Housing Human Right UCLA gentrification

UCLA Symposium Examines Gentrification as a Public Health Issue

The U.S. Centers for Disease Control and Prevention deems gentrification a public health issue. Columbia University has been analyzing the health impacts of gentrification for years. Now UCLA is making the holistic connection.

“While gentrification can bring change and growth into a community,” organizers of the 22nd annual UCLA Health Care Symposium wrote in a statement, “it directly affects those most vulnerable through displacement, disruption of community ties, and decreased access to healthcare. Healthcare professionals and the community have a role in viewing gentrification as a public health issue that is inextricably tied to the lives who are served by the healthcare system.”

The symposium, titled “Gentrification and Health: Understanding and Healing the Wounds of Our Community,” was hosted by students at the David Geffen School of Medicine at UCLA on January 27. More than 200 people attended the event, which was held at the UCLA campus.

Featured speakers included Dr. Mindy Fullilove, a noted urban psychiatrist and professor at the New School; Dr. Anastasia Loukaitou-Sideris, professor at the UCLA Department of Urban Planning; and Dr. Kartika Palar, assistant professor, Division of HIV, Infectious Disease and Global Medicine at the University of California – San Francisco.

Over the course of breakout sessions and speeches, the experts were unequivocal: gentrification clearly harms the health of lower- and middle-income residents in Los Angeles and cities around the globe. Dr. Mindy Fullilove, who described the symposium as a “signal day” for linking gentrification to health, urged policymakers and the public to see gentrification in a broader context.

“If we want to better manage health,” Fullilove said during her keynote speech, “we don’t need better hospitals. We need a better society.”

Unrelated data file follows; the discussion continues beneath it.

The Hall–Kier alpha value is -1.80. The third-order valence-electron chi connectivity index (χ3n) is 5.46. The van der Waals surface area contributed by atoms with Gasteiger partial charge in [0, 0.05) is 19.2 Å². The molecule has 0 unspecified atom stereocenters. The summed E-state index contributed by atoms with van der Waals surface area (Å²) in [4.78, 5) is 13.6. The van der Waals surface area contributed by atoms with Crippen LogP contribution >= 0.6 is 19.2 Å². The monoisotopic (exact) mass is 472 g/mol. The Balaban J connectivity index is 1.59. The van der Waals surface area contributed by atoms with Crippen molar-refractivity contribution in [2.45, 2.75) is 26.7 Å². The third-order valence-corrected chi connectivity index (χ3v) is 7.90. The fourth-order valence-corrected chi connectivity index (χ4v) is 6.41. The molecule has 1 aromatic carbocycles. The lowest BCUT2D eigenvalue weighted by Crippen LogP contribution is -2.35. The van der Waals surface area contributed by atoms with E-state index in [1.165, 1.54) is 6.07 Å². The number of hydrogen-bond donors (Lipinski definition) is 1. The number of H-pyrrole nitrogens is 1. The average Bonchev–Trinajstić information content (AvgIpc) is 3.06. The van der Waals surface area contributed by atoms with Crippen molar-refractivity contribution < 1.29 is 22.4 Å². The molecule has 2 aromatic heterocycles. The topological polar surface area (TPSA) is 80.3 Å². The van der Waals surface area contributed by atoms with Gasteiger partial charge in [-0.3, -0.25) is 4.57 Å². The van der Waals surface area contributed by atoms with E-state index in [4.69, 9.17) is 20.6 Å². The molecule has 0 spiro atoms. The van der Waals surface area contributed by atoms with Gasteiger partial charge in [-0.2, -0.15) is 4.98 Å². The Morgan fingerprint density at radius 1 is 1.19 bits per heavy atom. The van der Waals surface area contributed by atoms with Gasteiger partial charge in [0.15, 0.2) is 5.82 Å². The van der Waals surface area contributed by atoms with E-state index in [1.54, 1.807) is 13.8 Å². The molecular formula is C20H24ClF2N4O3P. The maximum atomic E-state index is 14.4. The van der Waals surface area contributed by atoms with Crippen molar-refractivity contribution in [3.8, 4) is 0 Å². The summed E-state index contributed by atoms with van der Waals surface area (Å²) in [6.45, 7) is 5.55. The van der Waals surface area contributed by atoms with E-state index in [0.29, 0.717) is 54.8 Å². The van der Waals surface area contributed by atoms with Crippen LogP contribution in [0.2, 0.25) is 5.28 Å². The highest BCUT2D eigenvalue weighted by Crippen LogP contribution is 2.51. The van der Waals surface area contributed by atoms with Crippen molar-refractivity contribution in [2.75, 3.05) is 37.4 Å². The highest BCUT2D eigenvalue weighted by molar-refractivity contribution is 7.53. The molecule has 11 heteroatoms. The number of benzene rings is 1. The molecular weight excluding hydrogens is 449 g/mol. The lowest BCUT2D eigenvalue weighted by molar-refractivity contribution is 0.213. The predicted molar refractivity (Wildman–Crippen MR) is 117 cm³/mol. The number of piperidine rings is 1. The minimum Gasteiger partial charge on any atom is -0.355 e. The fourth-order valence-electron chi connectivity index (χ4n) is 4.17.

Dr. Kartika Palar, an expert on food insecurity, in which people don’t have regular access to healthy quantities of affordable, nutritious foods, said there are a “myriad of ways [that] food insecurity is linked to gentrification,” noting that “renters are at higher risk of food insecurity than homeowners.”

In a gentrifying neighborhood, for example, longtime, lower-income residents face constant rent increases. Too often, a large chunk of their paychecks go to rent, with little left over for quality meals. That sets off an unhealthy cycle, month after month, of poor diets, which can more easily lead to sickness and disease.

Yet Dr. Anastasia Loukaitou-Sideris said that “[urban] planners were not quick to understand the health impacts” of gentrification and displacement. The professor, who studied how transit-oriented development helped cause gentrification in certain L.A. neighborhoods, added that lower- and middle-income Angelenos are facing “significant stress” due to gentrification, triggering “adverse health impacts.”

During her research, Loukaitou-Sideris said she “definitely” found that transit-oriented development created a “loss of affordable housing.” She encouraged elected officials to institute land-use policies that “prevent” gentrification, rather than mitigate the damage after the fact.

Tenants rights groups and housing justice organizations have long demanded prevention measures from local and state politicians, including strengthening tenants’ protections, preserving existing affordable housing stock, and ending land-use policies that put developers’ profits over the needs of working people.

In L.A., elected officials continue to ignore those issues, not urgently addressing the city’s affordable-housing and homeless crises and approving luxury mega-projects that gentrify working-class neighborhoods.

In the big picture, Fullilove said, that kind of policymaking hurts us all.

“There’s one community,” she explained, “and we are all a part of it. If we’re trashing one part of the community, we are trashing ourselves.”

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Photo by Laurie Avocado/Creative Commons